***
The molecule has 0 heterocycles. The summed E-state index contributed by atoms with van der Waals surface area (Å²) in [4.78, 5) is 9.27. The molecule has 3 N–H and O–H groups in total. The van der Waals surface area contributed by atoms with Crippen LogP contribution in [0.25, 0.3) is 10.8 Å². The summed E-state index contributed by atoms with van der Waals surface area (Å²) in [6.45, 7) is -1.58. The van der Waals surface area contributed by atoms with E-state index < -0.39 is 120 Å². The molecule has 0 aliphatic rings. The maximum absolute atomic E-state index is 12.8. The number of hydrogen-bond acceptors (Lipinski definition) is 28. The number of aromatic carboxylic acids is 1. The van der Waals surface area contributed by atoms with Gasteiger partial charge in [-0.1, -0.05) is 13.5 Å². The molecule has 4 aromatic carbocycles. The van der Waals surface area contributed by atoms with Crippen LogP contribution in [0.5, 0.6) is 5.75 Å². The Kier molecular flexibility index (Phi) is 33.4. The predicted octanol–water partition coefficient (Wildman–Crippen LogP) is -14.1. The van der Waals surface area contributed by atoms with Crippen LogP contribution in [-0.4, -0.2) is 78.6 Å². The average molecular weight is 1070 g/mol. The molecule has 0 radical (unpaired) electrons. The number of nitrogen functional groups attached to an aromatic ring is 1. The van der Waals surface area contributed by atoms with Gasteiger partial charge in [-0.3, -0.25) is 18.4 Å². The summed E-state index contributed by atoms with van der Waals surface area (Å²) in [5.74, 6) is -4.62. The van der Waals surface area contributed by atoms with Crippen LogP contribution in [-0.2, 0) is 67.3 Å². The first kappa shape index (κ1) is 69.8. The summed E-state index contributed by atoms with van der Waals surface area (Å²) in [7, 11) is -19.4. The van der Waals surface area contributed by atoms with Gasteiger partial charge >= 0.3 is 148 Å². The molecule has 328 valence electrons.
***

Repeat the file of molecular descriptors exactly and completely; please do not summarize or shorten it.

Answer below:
The molecule has 0 heterocycles. The summed E-state index contributed by atoms with van der Waals surface area (Å²) in [4.78, 5) is 9.27. The molecule has 3 N–H and O–H groups in total. The van der Waals surface area contributed by atoms with Crippen LogP contribution in [0.25, 0.3) is 10.8 Å². The summed E-state index contributed by atoms with van der Waals surface area (Å²) in [6.45, 7) is -1.58. The van der Waals surface area contributed by atoms with E-state index < -0.39 is 120 Å². The molecule has 0 aliphatic rings. The maximum absolute atomic E-state index is 12.8. The number of hydrogen-bond acceptors (Lipinski definition) is 28. The number of aromatic carboxylic acids is 1. The van der Waals surface area contributed by atoms with Gasteiger partial charge in [-0.1, -0.05) is 13.5 Å². The molecule has 4 aromatic carbocycles. The van der Waals surface area contributed by atoms with Crippen LogP contribution in [0.5, 0.6) is 5.75 Å². The Kier molecular flexibility index (Phi) is 33.4. The predicted octanol–water partition coefficient (Wildman–Crippen LogP) is -14.1. The van der Waals surface area contributed by atoms with Crippen LogP contribution in [-0.4, -0.2) is 78.6 Å². The average molecular weight is 1070 g/mol. The molecule has 0 radical (unpaired) electrons. The number of nitrogen functional groups attached to an aromatic ring is 1. The van der Waals surface area contributed by atoms with Gasteiger partial charge in [-0.3, -0.25) is 18.4 Å². The summed E-state index contributed by atoms with van der Waals surface area (Å²) in [5.74, 6) is -4.62. The van der Waals surface area contributed by atoms with Crippen LogP contribution in [-0.2, 0) is 67.3 Å². The first kappa shape index (κ1) is 69.8. The summed E-state index contributed by atoms with van der Waals surface area (Å²) in [7, 11) is -19.4. The van der Waals surface area contributed by atoms with Gasteiger partial charge >= 0.3 is 148 Å². The molecule has 328 valence electrons.